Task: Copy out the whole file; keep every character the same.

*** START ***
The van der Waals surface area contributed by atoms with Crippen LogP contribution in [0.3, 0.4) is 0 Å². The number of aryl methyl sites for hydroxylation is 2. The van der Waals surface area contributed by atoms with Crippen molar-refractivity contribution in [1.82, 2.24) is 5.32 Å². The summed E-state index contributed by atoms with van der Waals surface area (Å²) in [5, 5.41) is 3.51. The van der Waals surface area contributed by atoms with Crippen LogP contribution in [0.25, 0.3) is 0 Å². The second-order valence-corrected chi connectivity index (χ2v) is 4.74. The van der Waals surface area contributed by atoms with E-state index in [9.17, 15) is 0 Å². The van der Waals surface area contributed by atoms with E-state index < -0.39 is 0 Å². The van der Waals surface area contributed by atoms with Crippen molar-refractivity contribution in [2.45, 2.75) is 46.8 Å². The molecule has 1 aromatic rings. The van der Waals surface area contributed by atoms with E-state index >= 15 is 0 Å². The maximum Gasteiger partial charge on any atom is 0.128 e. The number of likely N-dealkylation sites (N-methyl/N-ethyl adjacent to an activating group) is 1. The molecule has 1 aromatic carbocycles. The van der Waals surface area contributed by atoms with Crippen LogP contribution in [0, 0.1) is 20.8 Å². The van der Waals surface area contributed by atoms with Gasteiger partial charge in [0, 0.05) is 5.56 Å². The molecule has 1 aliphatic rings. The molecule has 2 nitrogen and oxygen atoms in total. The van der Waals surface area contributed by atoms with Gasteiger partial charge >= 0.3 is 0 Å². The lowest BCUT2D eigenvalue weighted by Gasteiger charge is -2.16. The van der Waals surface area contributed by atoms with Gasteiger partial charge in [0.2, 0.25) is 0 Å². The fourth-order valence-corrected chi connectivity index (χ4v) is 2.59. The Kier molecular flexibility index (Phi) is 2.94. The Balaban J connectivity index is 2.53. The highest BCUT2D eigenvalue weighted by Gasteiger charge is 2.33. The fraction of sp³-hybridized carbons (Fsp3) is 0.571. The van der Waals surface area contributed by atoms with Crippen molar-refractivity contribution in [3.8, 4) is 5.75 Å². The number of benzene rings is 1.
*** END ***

The van der Waals surface area contributed by atoms with Crippen LogP contribution in [0.3, 0.4) is 0 Å². The number of aryl methyl sites for hydroxylation is 2. The van der Waals surface area contributed by atoms with Crippen molar-refractivity contribution in [1.82, 2.24) is 5.32 Å². The summed E-state index contributed by atoms with van der Waals surface area (Å²) in [5, 5.41) is 3.51. The van der Waals surface area contributed by atoms with Crippen LogP contribution in [0.25, 0.3) is 0 Å². The second-order valence-corrected chi connectivity index (χ2v) is 4.74. The van der Waals surface area contributed by atoms with E-state index in [9.17, 15) is 0 Å². The van der Waals surface area contributed by atoms with E-state index < -0.39 is 0 Å². The van der Waals surface area contributed by atoms with Crippen molar-refractivity contribution in [2.45, 2.75) is 46.8 Å². The molecule has 1 aromatic rings. The van der Waals surface area contributed by atoms with E-state index >= 15 is 0 Å². The maximum Gasteiger partial charge on any atom is 0.128 e. The number of likely N-dealkylation sites (N-methyl/N-ethyl adjacent to an activating group) is 1. The molecule has 1 aromatic carbocycles. The van der Waals surface area contributed by atoms with Crippen LogP contribution in [0, 0.1) is 20.8 Å². The van der Waals surface area contributed by atoms with Gasteiger partial charge in [0, 0.05) is 5.56 Å². The molecule has 1 aliphatic rings. The molecule has 2 nitrogen and oxygen atoms in total. The van der Waals surface area contributed by atoms with Gasteiger partial charge >= 0.3 is 0 Å². The lowest BCUT2D eigenvalue weighted by Gasteiger charge is -2.16. The van der Waals surface area contributed by atoms with Gasteiger partial charge in [0.2, 0.25) is 0 Å². The fourth-order valence-corrected chi connectivity index (χ4v) is 2.59. The Kier molecular flexibility index (Phi) is 2.94. The Balaban J connectivity index is 2.53. The highest BCUT2D eigenvalue weighted by Gasteiger charge is 2.33. The fraction of sp³-hybridized carbons (Fsp3) is 0.571. The van der Waals surface area contributed by atoms with Crippen molar-refractivity contribution in [3.8, 4) is 5.75 Å². The number of benzene rings is 1.